Communication is one of the most complicated, multi-faceted, and yet crucial components of how we interact with others around us.
Our ability to be heard – to be understood – to be part of the collective, to share wisdom, facts, and information, or to just simply give a weekly update on our activities hinges on how those around us who ‘hear’ what we are saying can, in fact, tune their ear to understand us.
"If hearing is to awareness, then listening is to discernment."
We often, in conversation, hear terms like “it kinda sounds like” or “it seems like” as a means for the listener to put a framework around the speaker’s words, descriptions, or terms to help create clarity.
We, the speakers, put a great deal of gravy around our words because we know all too well that not everything we say, in the way we say it, is understood!
We, can, in our drive to communicate, cause confusion, befuddlement, and leave the listener needing qualification. Have you ever wondered why so much of what we hear, listen to, and comprehend is not fully understood or, worse, goes terribly wrong? And let’s face it, it does go wrong – a LOT!
The definition of hearing is the faculty of perceiving sounds. Our ability to hear sound hinges on our ear’s ability to detect volume, pitch, rate, and pauses or vocal fillers. Tone and cadence drive, in many cases, comprehension. Too slow and we drift away; too fast and we become overwhelmed; too expansive a use of vocabulary and we struggle to understand what the speaker is referring to; so, it follows that perceiving sound is one small step in understanding.
"An effective speaker takes stock of their audience and shares information using language and vocabulary their listener can easily understand."
To listen, however, is to take notice of, process, find alignment with the content and discern the language into useful information for you, the listener.
The true listener can still their mind, quieten their desire to respond, and allow the ‘words’ to percolate into understanding, but in all fairness to the gift of listening, even the most developed minds sometimes need clarity.
The true speaker, conversely, takes the time to share information using language and vocabulary that their listener can easily understand and, more importantly, process.
Some of the most successful leaders, coaches, and advisors are both tremendous listeners and speakers. The cojoined skills bring a depth of understanding, acceptance, and allowing that arises from the gifts they bring.
We each love a good listener but often do not appreciate the complexity and strength it takes to become one. We also love a good storyteller or a leader who shares clearly, thoughtfully, and patiently. If hearing is to awareness, then listening is to discernment. Being aware is the first step in the journey to understanding, with discernment, the wisdom to use what you have heard wisely and effectively.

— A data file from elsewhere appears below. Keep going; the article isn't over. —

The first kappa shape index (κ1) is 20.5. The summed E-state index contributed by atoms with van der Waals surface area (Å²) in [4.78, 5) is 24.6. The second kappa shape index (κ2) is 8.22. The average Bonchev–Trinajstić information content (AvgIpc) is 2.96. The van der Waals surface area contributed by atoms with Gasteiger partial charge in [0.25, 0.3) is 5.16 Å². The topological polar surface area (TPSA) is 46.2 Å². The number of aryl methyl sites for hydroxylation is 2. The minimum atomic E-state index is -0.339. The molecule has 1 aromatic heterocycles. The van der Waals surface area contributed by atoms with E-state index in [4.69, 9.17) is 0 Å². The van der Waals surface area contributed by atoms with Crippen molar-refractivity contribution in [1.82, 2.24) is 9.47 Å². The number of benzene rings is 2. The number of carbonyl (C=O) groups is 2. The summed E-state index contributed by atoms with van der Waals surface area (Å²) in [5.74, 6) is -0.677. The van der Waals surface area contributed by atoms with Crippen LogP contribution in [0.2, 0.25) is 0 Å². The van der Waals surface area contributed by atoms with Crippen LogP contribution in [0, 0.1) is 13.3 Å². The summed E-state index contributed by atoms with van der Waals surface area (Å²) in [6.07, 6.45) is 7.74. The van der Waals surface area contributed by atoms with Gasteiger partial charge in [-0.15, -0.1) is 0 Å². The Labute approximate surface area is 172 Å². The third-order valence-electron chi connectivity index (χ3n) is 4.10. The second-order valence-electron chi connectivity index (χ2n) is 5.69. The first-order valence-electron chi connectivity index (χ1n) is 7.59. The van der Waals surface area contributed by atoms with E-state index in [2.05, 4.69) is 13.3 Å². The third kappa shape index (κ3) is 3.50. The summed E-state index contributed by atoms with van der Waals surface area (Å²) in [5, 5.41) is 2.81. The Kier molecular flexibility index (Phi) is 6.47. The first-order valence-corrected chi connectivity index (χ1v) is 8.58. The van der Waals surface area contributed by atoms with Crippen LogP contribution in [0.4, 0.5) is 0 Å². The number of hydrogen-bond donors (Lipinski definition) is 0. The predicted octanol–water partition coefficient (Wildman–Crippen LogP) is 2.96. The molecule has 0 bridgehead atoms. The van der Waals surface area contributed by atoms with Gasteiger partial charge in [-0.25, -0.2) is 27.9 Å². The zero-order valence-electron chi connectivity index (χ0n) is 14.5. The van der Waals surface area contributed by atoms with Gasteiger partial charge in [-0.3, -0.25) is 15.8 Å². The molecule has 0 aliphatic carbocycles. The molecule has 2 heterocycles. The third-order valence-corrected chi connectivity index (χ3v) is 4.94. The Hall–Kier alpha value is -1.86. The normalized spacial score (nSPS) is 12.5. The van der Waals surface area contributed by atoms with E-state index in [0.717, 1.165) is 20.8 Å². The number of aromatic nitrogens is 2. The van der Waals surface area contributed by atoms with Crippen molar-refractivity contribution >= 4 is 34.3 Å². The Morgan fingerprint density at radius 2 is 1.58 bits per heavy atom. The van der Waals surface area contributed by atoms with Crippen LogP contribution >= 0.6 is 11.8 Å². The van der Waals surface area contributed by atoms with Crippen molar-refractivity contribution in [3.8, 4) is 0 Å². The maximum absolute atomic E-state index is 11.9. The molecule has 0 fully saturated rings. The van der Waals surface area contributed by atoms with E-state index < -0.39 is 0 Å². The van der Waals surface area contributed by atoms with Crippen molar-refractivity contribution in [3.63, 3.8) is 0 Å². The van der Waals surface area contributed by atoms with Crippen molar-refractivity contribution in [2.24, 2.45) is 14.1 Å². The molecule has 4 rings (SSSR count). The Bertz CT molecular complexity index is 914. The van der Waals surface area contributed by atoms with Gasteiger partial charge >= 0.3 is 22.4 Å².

"80% of communication is non-verbal – in this Post Pandemic era with video conferencing as a key tool, we are missing crucial elements in communication effectiveness."
The missing link for many of us in this post-Pandemic era is the lack of non-verbal communication cues that have, until now, been an active part of our communication tool kit.
With over 80% of communication being non-verbal, we are now missing key elements of comprehension and true understanding. While video is helpful, weak lighting and muddling, fancy fake backgrounds dull the micro facial movements vital to our conversations, leaving us craving more elaboration and detail around the words we do hear.
No surprise then that the terms ‘sounds like’ and ‘seems like’ help us to both create a framework of understanding along with using these expressions to cross-question the speaker to truly understand what they are trying to communicate.
"Did you know that the most successful conversationalists have a 50/50 balance of listening versus speaking?"
Perhaps the time between the hearing and sharing tones allows the brain to process the content. While hearing is tone, listening is noticing, allowing us to feel connected to the speaker. Our need then to clarify what we have heard to allow the fragile strand of connection to flourish is vitally important to us.
Next time you speak or listen to a conversation, take a moment to appreciate the speaker's attempt to communicate with you; take mental note of the words, phrases, and attempts the speaker is making to qualify, improve, and expound on the subject being discussed.
There is so much more effort being exerted to provide ‘you,’ the listener, with valuable content. Learning is one thing. Learning to adjust to someone’s language, ways, and means of vocabulary choice, and sharing a story are equally as important.
When we slow down, when we listen quietly, when we process in real-time versus ‘ahead’ of time, we allow the speaker the space to share in their terms. No need to jump ahead or cut them off but instead give rise to the ‘allowing’ that sharing words brings to a moment of conversation.
"Seems like and sounds like = Listen more carefully – Adjust your language and improve your results."
If your conversations result in your listener qualifying your story with expressions such as ‘it sounds like you…..’ Or it ‘seems like you are saying….’ Then it is time to listen to your own words and find ways to improve, adjust or perhaps just slow down.
Communication is, as they say, a Two-Way Street!
It ‘seems,’ therefore, and possibly ‘sounds’ like, the speaker needs to improve their language to be better understood, and perhaps the listener needs to exercise an elevated level of patience and grace.
Dina O'Reilly is 4xi's Strategic Partnership & Growth lead, she is also our Project Management Office lead, and Ghostwriter in Residence, providing BLOGS+ services to clients. To learn more, contact Dina at firstname.lastname@example.org
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